Higher frequency of practice tied to greater impact on self-reported symptoms
By Lori Solomon HealthDay Reporter
WEDNESDAY, Dec. 21, 2022 (HealthDay News) — Aerobics training is tied to improvement in self-reported anxiety, depression, and sleep quality among perimenopausal women, according to a study published online Nov. 24 in Frontiers in Psychiatry.
Yan Zhao, from Lyuliang University in China, and colleagues studied the effect of eight weeks of aerobics training on anxiety, depression, and sleep disturbance in 289 perimenopausal women. To evaluate the anxiety, depression, and sleep status of the women before and after the intervention, the authors used the self-rating anxiety scale, self-rating depression scale, and Pittsburgh sleep scale.
The researchers found that after aerobics training, the scores of self-rated anxiety and depression and the Pittsburgh sleep questionnaire were significantly lower than those before the intervention. There was significant variance observed in the remission rate of symptoms based on different frequency of spontaneous practice, with a higher frequency of spontaneous practice significantly tied to higher remission rates for all conditions.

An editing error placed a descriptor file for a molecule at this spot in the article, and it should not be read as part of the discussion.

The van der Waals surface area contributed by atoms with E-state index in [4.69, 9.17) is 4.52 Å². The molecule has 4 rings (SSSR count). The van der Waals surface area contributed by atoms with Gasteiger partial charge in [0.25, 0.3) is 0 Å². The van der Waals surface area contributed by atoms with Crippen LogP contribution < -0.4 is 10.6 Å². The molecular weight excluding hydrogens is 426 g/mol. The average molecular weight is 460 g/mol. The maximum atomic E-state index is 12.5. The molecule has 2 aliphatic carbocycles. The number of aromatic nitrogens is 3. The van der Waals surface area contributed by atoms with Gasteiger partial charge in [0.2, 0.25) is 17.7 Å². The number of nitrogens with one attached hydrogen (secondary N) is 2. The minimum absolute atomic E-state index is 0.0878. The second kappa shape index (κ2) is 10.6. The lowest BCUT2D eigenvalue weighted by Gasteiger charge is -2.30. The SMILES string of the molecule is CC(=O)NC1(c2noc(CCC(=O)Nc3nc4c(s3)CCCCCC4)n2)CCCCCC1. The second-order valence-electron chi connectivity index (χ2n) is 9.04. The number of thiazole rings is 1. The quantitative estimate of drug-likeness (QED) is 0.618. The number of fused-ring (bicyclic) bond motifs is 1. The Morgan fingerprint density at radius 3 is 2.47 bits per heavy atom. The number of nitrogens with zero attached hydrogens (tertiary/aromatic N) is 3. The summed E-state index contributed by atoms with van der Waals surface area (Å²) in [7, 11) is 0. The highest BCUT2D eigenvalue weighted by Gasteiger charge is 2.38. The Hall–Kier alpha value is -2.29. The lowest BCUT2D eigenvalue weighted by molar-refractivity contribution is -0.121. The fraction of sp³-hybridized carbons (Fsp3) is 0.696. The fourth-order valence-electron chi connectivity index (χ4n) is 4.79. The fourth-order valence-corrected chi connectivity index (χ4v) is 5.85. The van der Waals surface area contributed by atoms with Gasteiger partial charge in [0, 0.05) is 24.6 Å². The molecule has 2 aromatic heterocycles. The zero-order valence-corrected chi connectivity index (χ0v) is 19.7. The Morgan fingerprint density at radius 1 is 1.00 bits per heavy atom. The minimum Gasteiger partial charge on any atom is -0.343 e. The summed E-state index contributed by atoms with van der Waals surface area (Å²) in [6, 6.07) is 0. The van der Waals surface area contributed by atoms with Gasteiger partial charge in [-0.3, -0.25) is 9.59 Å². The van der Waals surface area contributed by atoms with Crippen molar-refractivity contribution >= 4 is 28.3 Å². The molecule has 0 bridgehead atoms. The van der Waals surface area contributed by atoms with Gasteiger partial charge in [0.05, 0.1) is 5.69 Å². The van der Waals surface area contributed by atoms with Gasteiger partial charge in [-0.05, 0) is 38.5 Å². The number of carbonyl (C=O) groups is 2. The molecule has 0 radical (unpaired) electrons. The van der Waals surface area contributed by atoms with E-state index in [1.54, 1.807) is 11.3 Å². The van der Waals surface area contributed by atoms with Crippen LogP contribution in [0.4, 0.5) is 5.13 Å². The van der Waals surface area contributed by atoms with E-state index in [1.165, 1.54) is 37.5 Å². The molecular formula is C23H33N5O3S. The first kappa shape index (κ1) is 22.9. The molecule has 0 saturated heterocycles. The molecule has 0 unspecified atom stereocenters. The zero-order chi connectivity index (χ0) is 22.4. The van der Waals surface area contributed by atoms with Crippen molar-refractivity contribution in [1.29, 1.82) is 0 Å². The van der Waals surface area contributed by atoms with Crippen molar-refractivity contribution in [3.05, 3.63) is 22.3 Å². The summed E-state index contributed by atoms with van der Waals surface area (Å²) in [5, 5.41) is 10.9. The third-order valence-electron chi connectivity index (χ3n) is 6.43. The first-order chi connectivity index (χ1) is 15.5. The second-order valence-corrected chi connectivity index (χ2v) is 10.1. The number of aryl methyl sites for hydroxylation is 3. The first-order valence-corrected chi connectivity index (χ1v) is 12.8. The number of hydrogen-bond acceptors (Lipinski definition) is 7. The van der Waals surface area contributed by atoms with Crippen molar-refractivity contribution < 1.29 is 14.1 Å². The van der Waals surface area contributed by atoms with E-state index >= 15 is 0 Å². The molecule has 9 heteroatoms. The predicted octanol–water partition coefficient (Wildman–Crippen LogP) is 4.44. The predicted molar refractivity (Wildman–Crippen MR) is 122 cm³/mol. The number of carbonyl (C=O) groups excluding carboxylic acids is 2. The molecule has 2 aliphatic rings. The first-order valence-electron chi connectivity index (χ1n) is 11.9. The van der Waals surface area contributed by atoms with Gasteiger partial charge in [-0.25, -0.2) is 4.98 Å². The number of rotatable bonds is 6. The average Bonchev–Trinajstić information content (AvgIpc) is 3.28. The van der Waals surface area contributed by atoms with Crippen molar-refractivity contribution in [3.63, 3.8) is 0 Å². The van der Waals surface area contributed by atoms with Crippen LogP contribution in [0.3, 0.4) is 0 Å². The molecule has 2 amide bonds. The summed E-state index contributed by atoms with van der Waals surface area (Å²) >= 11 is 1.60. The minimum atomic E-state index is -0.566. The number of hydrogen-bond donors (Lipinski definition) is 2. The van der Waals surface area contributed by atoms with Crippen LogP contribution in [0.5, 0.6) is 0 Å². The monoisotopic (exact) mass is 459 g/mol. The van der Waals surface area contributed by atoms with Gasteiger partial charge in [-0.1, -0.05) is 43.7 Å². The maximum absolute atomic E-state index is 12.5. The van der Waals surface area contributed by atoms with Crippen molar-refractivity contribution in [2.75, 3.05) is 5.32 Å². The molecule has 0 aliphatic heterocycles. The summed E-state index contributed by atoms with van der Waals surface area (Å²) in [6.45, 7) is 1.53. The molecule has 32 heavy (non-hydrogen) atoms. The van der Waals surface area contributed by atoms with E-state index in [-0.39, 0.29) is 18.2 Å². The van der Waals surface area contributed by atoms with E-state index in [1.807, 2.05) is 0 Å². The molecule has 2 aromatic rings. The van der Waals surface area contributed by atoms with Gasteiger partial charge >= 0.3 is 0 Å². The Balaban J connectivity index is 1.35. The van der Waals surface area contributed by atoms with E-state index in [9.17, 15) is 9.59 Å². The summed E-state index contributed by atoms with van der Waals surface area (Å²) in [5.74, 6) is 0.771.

“Aerobics training can effectively improve the anxiety and depression of perimenopausal women, improve the quality of sleep, and can be used as a predictive method to improve the mental health level of perimenopausal women,” the authors write. “Further studies are needed in the future to investigate the physiological and biochemical molecular mechanisms by which exercise improves depression, anxiety, and sleep disorders in perimenopausal women.”
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